Last summer, after much research and poking around, I bought Tales of Vesperia, an action-RPG from publisher Namco Bandai. My reasoning behind the purchase was simple: I hadn’t played a traditional, non-Pokémon JRPG since I started Lunar 2: Eternal Blue two autumns ago, and wanted desperately to see if the current generation of consoles could hack a new, quality take on the genre. After six months of play, I’m still only eleven hours in, but the time I’ve spent so far has satisfied my craving for J-gaming experiences, and helps me remember why I love the genre in the first place.
My love for JRPGs began when I was much younger, after hearing one of my friends raving about Super Mario RPG: Legend of the Seven Stars. Being a lover of all things Mario, I went out of my way to go to Hastings and rent the game, only to be incredibly perplexed by it when I got home. “Where’s the action?” I cried, confused at the isometric perspective used by the game. “Where are the Goombas? Why can’t I jump on anything? This is boring!”
After learning about the game’s mechanics and taking my time to look around, though, I found myself intrigued by this new way to play. The emphasis on talking and learning about the game’s story fascinated me, and I grew to appreciate roaming around the environments and exploring, chatting with townsfolk and discovering hidden treasures. If there’s one thing I love about JRPGs, it’s getting caught up in the game’s universe and imagining the world, places, and characters outside of the main storyline.
From what I’ve played so far, Tales of Vesperia does a good job of world-building, and, after a convoluted start, establishes itself as well as any other JRPG in my “favorites” pile. Vesperia follows Yuri, a cocky ex-soldier from the kingdom of Zaphias’ lower quarter. A magical object used to purify the quarter’s water is stolen, and Yuri must track down the thief before his home becomes unlivable. Along the way, he is joined by almost every hoary JRPG character cliché, including the Princess In Disguise, Mysterious Loaner, and Plucky Kid, though expressive voice-acting and pleasant, conversational writing help keep the eye-rolling to a minimum. While the story is somewhat familiar, at least in the early goings, Tales of Vesperia‘s world has an established and involved backstory, though the game never insists on too much lore. I’m enjoying discovering new towns, as well as each place’s role in the world—always a good sign when I’m playing a JRPG.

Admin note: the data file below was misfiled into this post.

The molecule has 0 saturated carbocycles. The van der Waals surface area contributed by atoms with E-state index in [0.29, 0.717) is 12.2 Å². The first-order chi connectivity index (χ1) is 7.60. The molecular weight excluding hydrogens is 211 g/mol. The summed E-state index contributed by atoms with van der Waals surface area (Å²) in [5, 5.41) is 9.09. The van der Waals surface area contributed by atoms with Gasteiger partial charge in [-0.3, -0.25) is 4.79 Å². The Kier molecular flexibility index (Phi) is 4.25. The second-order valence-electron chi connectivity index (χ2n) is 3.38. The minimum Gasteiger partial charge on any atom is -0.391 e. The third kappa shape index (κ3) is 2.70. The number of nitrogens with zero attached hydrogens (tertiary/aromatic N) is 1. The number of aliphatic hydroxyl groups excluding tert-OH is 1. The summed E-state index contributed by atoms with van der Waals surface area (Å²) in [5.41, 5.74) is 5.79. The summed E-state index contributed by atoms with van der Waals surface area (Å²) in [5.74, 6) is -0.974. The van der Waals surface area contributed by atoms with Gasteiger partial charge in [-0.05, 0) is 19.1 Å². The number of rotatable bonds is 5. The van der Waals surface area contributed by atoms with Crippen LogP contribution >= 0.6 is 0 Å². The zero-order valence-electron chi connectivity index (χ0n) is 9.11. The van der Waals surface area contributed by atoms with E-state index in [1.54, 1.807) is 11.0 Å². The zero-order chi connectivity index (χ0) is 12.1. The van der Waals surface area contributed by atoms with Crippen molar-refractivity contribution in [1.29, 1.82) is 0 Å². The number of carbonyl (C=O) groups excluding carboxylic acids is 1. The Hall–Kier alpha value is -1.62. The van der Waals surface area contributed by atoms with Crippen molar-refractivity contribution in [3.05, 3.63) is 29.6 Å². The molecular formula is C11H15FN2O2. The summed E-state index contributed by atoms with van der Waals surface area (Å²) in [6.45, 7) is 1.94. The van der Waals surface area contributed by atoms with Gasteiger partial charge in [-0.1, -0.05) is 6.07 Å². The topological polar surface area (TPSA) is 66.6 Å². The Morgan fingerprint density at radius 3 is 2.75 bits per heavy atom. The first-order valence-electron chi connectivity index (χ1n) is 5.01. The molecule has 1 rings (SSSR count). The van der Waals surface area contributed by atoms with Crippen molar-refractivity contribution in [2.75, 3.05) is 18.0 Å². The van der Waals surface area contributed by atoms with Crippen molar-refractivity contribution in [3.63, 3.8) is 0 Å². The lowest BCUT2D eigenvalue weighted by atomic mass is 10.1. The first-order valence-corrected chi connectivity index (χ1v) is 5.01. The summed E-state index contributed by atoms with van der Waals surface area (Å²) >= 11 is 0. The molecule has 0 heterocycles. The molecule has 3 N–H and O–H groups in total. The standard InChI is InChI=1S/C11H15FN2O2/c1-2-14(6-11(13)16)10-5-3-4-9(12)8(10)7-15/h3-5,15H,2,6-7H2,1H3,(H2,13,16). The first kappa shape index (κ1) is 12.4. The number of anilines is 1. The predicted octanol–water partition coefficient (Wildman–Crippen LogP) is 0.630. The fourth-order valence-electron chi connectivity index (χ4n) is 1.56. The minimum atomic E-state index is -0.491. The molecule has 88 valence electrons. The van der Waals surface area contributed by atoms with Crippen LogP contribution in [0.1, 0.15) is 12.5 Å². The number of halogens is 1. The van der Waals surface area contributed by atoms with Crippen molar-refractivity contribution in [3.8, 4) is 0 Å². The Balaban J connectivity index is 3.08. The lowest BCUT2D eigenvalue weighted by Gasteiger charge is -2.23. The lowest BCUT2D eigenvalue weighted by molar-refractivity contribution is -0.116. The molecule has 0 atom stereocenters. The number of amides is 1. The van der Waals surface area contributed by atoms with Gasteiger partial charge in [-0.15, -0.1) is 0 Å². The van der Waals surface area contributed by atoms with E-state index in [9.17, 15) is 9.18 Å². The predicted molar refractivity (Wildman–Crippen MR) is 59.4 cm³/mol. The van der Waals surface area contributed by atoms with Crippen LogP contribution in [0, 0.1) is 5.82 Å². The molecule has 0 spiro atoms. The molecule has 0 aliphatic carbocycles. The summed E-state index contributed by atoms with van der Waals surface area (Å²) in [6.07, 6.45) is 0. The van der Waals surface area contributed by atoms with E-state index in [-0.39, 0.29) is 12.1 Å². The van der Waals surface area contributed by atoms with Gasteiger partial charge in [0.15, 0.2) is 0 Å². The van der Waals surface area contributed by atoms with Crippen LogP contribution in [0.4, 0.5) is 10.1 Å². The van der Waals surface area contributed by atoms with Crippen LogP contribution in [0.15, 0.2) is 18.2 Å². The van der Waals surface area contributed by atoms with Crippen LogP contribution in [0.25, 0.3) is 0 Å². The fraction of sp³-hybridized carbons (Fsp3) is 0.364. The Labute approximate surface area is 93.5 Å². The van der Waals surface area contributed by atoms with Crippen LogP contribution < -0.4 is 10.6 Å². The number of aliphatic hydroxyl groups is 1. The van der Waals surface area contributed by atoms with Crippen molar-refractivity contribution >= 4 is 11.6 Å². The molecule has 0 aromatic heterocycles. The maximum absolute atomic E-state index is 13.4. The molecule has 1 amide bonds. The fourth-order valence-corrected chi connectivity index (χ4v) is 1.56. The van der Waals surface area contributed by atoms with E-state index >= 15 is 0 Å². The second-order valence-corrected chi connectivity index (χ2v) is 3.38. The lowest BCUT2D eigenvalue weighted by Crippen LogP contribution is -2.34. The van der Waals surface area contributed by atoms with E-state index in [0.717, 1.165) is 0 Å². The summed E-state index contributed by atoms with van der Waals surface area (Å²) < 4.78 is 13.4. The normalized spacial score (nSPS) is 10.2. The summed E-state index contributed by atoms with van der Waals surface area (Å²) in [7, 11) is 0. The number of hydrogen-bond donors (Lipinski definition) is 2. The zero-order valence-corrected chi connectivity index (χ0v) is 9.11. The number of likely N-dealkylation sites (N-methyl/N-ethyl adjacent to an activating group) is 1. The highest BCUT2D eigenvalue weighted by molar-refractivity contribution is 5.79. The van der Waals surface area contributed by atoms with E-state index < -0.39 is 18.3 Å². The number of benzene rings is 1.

Probably my favorite aspect of the story, compared to other, more modern takes on the genre is how simple it is. Tales of Vesperia has a light, pleasant tone to it, and avoids feeling as laborious as seemingly every JRPG released after Final Fantasy VII, with main characters constantly plagued by self-doubt and dark secrets and blah blah blah. Vesperia realizes there will be plenty of time to fill in character details of Yuri and crew over the course of the game, and wisely avoids front-loading its cast with any heavy baggage at the outset. That’s not to say that that everyone is devoid of personality—they’re simply not over-encumbered by so-called “characterization.”
Another aspect of classic JRPGs I love is the combat. True, at its worst, JRPG combat boils down to staid menu selection screens, standing idly by and watching characters take turns hitting each other. Personally, though, I like the pacing change-up in JRPGs, and how different turn-based or active-time systems feel from other game mechanics. Plus, there’s something inherently satisfying about beating a monster about the face and watching the damage numbers pile up.
The Tales series has always eschewed turn-based battles in favor of real-time ones, and Vesperia is no different. Like past games, players control the party on a 2D plane, running back and forth whacking the crap out of enemies with weapons and casting spells called Artes. Vesperia follows the precedent set by the GameCube’s Tales of Symphonia and adds the option to run into and out of the background, changing the angle of the fight while still keeping it 2D. It’s faster than other JRPGs, and gets a bit button-mashy, but Vesperia‘s combat is still more leisurely than other action games, and feels like a welcome change of pace from so much shooting and frantic quick-time events.
In fact, this is my favorite aspect of JRPGs: they feel like a break from most other games. Sure, JPRGs have frustration points that other genres don’t (random battles, experience grinding, etc.), but the moment-to-moment gameplay often feels relaxing for me, like I’m playing the game to unwind, rather than to further tense up. My favorite JRPGs heavily focus on story, with a de-emphasis on gameplay, and I find the differences liberating.
Though it’s more action-packed than the likes of Final Fantasy VI, Tales of Vesperia hangs onto this leisurely feeling, with its tonally-light story and slower-paced gameplay. Indeed, when I first bought it back in July, I played it exclusively on weekend mornings to wake up, getting me acclimated and adjusted to the real world while I met new characters and learned new spells. Sure, that kind of pacing is a terrible way to expediently finish a game, but it’s my preferred method of play by a stretch.
So far, I’ve had a great time with Tales of Vesperia, which hangs on to my favorite JRPG tropes while still creating its own identity. Surely, my affection for the genre comes from a nostalgic place, but Vesperia manages to tap what I love about the genre so much, and for that I’m grateful. They say you can’t go home again, but with Tales of Vesperia, I always feel like I have a room at the inn.